10 Innovation WWI
By 1914, Western Europe has lost the habit of big wars. The last great conflict - the Franco-Prussian War - took place almost half a century before the first salvo of the First World War. But that 1870 war of the year directly or indirectly led to the finalization of two large states - the German Empire and the Kingdom of Italy. These new players felt stronger than ever, but deprived in a world where Britain ruled over the seas, France owned vast colonies, and a huge Russian empire had a serious influence on European affairs. The big massacre for the redivision of the world was long overdue, and when it did begin, politicians and military still did not understand that wars in which officers gallop on horses in bright uniforms, and the outcome of the conflict is solved in large but transient battles of professional armies big battles in the Napoleonic wars) are gone.
The era of trenches and pillboxes, a field form of masking color and many months of positional “butting”, when soldiers died in the tens of thousands, and the front line almost did not move in either direction, came. The Second World War, of course, was also associated with great progress in the military-technical field - which is worth only the missile and nuclear weapons that appeared at that time. weapon. But in the number of various innovations, the First World War is hardly inferior to the Second, if not superior to it. In this article we will mention ten of them, although the list could be expanded. Let's say formally military aviation and combat submarines appeared before the war, but revealed their potential precisely in the battles of the First World War. During this period, air and submarine warships acquired many important improvements.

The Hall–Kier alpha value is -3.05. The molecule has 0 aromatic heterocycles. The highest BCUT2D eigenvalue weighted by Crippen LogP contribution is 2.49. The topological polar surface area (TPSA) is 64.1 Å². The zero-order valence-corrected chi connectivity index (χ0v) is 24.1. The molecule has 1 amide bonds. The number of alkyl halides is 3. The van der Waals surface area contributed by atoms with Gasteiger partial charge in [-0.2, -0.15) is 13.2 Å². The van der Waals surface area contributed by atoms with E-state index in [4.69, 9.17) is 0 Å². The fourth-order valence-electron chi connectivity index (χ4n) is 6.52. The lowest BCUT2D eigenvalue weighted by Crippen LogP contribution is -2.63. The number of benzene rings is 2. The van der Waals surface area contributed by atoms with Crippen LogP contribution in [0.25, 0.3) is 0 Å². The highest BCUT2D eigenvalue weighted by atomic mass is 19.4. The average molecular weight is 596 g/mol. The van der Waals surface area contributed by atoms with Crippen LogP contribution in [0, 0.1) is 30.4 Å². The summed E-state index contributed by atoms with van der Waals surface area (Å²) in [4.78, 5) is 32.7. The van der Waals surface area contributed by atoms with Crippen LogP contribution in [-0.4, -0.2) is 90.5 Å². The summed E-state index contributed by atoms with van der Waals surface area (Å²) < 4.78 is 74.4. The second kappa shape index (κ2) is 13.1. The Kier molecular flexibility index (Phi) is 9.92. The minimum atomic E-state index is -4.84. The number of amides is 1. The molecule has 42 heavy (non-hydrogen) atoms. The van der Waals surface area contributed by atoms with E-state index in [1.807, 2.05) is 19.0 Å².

The plane turned out to be a very promising platform for placing weapons, but it was not immediately clear how exactly to place it there. In the first air battles, the pilots fired at each other with revolvers. Machine guns tried to hang up from the belts on the bottom of the aircraft or place them above the cabin, but all this created problems with aiming. It would be nice to place the machine gun exactly in front of the cockpit, but how to shoot through the propeller? This engineering problem was solved by the Swiss Franz Schneider in 1913, but the Dutch firing engineer Anthony Fokker developed a truly working firing synchronization system where the machine gun was mechanically connected to the engine shaft. In May, 1915 th German aircraft, machine guns which fired through the propeller, entered the battle, and soon the Entente countries took over the innovation.
This is not easy to believe, but the first experience of the creation of an unmanned aerial vehicle, which became the ancestor of both the UAV and cruise missiles, dates back to the time of the First World War. Two American inventors, Elmer Sperry and Peter Hewitt, developed an unmanned biplane in 1916 — 1917, the task of which was to deliver a charge of explosives to the target. Nobody heard of any electronics then, and the device had to withstand the direction with the help of gyroscopes and an altimeter based on a barometer. In the 1918 year, it came to the first flight, but the accuracy of the weapon was so “left to wish” that the military refused the novelty.